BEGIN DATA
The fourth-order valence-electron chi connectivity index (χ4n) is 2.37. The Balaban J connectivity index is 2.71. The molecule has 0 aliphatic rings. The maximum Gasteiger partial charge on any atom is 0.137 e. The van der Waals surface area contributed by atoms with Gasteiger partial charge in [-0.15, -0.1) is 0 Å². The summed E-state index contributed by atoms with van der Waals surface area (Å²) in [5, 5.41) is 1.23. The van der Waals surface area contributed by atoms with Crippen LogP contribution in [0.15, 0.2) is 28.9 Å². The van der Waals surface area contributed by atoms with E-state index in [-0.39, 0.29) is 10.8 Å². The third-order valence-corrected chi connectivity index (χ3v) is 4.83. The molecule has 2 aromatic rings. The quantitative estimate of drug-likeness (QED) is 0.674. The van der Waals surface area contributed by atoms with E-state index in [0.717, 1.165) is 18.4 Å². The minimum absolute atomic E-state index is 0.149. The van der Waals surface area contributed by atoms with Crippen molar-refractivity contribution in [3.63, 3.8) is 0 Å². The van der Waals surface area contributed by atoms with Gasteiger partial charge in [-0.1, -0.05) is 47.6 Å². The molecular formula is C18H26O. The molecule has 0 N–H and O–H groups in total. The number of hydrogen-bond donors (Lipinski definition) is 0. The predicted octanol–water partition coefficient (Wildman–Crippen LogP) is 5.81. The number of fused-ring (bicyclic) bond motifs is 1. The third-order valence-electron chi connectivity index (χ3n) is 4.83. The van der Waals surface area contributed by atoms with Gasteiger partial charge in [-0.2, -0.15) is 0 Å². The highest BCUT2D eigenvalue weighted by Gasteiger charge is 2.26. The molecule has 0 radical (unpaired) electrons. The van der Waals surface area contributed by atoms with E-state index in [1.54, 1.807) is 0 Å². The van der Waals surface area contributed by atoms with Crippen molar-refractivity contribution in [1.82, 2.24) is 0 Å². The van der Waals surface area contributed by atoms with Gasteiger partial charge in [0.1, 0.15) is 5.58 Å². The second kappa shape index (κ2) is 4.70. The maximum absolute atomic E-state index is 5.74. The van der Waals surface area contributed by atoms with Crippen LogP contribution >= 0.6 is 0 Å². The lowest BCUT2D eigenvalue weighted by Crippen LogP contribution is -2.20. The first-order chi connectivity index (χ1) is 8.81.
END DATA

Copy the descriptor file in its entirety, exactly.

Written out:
The fourth-order valence-electron chi connectivity index (χ4n) is 2.37. The Balaban J connectivity index is 2.71. The molecule has 0 aliphatic rings. The maximum Gasteiger partial charge on any atom is 0.137 e. The van der Waals surface area contributed by atoms with Gasteiger partial charge in [-0.15, -0.1) is 0 Å². The summed E-state index contributed by atoms with van der Waals surface area (Å²) in [5, 5.41) is 1.23. The van der Waals surface area contributed by atoms with Crippen LogP contribution in [0.15, 0.2) is 28.9 Å². The van der Waals surface area contributed by atoms with E-state index in [-0.39, 0.29) is 10.8 Å². The third-order valence-corrected chi connectivity index (χ3v) is 4.83. The molecule has 2 aromatic rings. The quantitative estimate of drug-likeness (QED) is 0.674. The van der Waals surface area contributed by atoms with E-state index in [0.717, 1.165) is 18.4 Å². The minimum absolute atomic E-state index is 0.149. The van der Waals surface area contributed by atoms with Crippen molar-refractivity contribution in [3.63, 3.8) is 0 Å². The van der Waals surface area contributed by atoms with Gasteiger partial charge in [-0.1, -0.05) is 47.6 Å². The molecular formula is C18H26O. The molecule has 0 N–H and O–H groups in total. The number of hydrogen-bond donors (Lipinski definition) is 0. The predicted octanol–water partition coefficient (Wildman–Crippen LogP) is 5.81. The number of fused-ring (bicyclic) bond motifs is 1. The third-order valence-electron chi connectivity index (χ3n) is 4.83. The van der Waals surface area contributed by atoms with Gasteiger partial charge in [-0.2, -0.15) is 0 Å². The highest BCUT2D eigenvalue weighted by Gasteiger charge is 2.26. The molecule has 0 radical (unpaired) electrons. The van der Waals surface area contributed by atoms with E-state index in [1.54, 1.807) is 0 Å². The van der Waals surface area contributed by atoms with Crippen molar-refractivity contribution in [1.82, 2.24) is 0 Å². The van der Waals surface area contributed by atoms with Gasteiger partial charge in [0.1, 0.15) is 5.58 Å². The second kappa shape index (κ2) is 4.70. The maximum absolute atomic E-state index is 5.74. The van der Waals surface area contributed by atoms with Crippen LogP contribution >= 0.6 is 0 Å². The lowest BCUT2D eigenvalue weighted by Crippen LogP contribution is -2.20. The first-order chi connectivity index (χ1) is 8.81.